1828 ‘First Mountain Court’ site still visible
By Jerry Lamar Alexander – In 1828, Pickens Court House, “that shining city on a hill,” became a reality among the stately oaks lining ole Keowee RIver.
This was at Robertson’s Ford alongside the ancient east-west Cherokee Trading Path 5 miles northeast of Seneca. Fortunately, today this 1862 Antebellum court village site is still barely visible among the main buildings at one of the most magnificent electrical power generating complexes in our modern world – Duke Energy’s famous World of Energy.
Back in 1828, the expanding population of settlers was literally crying out for a new, centrally located district court. it was deemed more than just badly needed to serve our mountain people. After some amount of surveying, stakes were driven in by local commissioners as an outline for a new (1862-1868) “Pickens District Court house.”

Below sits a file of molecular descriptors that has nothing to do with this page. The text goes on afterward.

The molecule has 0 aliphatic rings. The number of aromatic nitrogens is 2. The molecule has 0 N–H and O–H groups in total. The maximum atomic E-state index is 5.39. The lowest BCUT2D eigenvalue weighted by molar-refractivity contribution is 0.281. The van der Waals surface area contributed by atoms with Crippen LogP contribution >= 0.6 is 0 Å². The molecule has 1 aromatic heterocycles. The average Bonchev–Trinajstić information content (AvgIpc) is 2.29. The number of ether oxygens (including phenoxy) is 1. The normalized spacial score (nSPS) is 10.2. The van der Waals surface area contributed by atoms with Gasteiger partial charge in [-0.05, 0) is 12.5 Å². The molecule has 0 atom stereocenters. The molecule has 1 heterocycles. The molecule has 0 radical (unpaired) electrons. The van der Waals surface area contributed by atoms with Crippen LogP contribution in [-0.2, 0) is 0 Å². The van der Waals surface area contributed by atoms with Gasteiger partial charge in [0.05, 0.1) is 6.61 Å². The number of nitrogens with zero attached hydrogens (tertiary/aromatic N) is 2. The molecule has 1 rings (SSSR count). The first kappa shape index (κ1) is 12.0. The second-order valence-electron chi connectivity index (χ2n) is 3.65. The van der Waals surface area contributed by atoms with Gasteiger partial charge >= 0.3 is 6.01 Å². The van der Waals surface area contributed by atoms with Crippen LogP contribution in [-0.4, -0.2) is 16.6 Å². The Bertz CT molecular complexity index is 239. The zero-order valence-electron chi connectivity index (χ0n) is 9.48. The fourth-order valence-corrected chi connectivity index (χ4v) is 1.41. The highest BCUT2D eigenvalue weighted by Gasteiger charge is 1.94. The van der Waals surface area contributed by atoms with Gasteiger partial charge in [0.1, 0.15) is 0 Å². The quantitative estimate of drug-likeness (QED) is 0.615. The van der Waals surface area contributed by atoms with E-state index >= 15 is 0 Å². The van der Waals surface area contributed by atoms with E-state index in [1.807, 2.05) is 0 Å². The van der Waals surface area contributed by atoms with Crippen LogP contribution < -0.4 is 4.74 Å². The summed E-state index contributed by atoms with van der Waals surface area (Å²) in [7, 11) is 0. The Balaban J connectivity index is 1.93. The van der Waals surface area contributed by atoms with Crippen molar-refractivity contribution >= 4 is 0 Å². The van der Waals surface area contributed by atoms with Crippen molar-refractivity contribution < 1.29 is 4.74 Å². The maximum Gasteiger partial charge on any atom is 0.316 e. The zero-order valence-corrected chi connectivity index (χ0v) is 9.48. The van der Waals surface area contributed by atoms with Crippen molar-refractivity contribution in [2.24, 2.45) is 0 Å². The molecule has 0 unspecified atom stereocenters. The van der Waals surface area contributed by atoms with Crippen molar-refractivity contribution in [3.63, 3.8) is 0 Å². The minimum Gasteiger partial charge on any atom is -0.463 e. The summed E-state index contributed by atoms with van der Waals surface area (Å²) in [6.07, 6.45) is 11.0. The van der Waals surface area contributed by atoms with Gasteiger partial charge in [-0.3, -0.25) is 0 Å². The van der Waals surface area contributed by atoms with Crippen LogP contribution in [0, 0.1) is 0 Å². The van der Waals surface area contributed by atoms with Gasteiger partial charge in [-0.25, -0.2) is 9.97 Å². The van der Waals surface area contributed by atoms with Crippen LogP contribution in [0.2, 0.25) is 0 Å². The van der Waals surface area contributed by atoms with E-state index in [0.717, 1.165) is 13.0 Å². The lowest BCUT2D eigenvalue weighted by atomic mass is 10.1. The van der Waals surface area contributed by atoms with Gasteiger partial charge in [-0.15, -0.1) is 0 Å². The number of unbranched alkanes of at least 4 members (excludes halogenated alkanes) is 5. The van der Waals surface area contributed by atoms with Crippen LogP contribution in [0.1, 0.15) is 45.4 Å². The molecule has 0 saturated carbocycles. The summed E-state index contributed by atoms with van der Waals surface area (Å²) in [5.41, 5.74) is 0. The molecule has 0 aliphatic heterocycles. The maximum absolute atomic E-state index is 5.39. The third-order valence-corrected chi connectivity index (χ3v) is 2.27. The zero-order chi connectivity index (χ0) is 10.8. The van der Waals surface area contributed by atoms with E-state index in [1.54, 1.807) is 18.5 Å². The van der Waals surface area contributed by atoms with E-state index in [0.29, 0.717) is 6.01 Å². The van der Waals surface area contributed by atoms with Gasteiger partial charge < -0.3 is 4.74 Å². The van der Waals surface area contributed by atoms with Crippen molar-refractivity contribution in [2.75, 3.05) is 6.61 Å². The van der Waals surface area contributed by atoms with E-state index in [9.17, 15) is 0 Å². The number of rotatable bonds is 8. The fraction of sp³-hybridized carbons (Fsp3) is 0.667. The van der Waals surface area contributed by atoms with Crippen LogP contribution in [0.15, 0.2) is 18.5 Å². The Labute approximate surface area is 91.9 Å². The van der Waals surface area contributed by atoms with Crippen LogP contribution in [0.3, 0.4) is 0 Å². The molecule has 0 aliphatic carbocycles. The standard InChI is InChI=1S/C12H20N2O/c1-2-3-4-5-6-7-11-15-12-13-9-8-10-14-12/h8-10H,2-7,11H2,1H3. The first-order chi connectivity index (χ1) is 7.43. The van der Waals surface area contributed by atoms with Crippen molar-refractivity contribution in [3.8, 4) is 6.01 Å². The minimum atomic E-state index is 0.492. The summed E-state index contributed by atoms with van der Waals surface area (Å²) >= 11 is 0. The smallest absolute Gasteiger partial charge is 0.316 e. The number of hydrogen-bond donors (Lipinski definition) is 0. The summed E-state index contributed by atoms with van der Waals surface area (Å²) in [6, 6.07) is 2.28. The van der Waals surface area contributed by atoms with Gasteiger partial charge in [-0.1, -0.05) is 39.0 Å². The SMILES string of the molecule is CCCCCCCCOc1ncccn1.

And so, civilization came stumbling into the area as the Antebellum District Court Town (for Oconee and Pickens counties) as we know them today. And, by the way, both these lovely counties are today stacked full of beautiful lakes and cheerful people celebrating their 150th birthday this year. But their “mothering town” was this 1862 Pickens Court House.
Although built of mostly heavy plank and skinned logs, the rough little mountain village quickly gained several buildings and about 1,600 people, most attracted by the business at the double- storied court house. Land deeds had to be recorded, as did plats and all legal papers. Lawsuits regarding land or other debts drew crowds as well.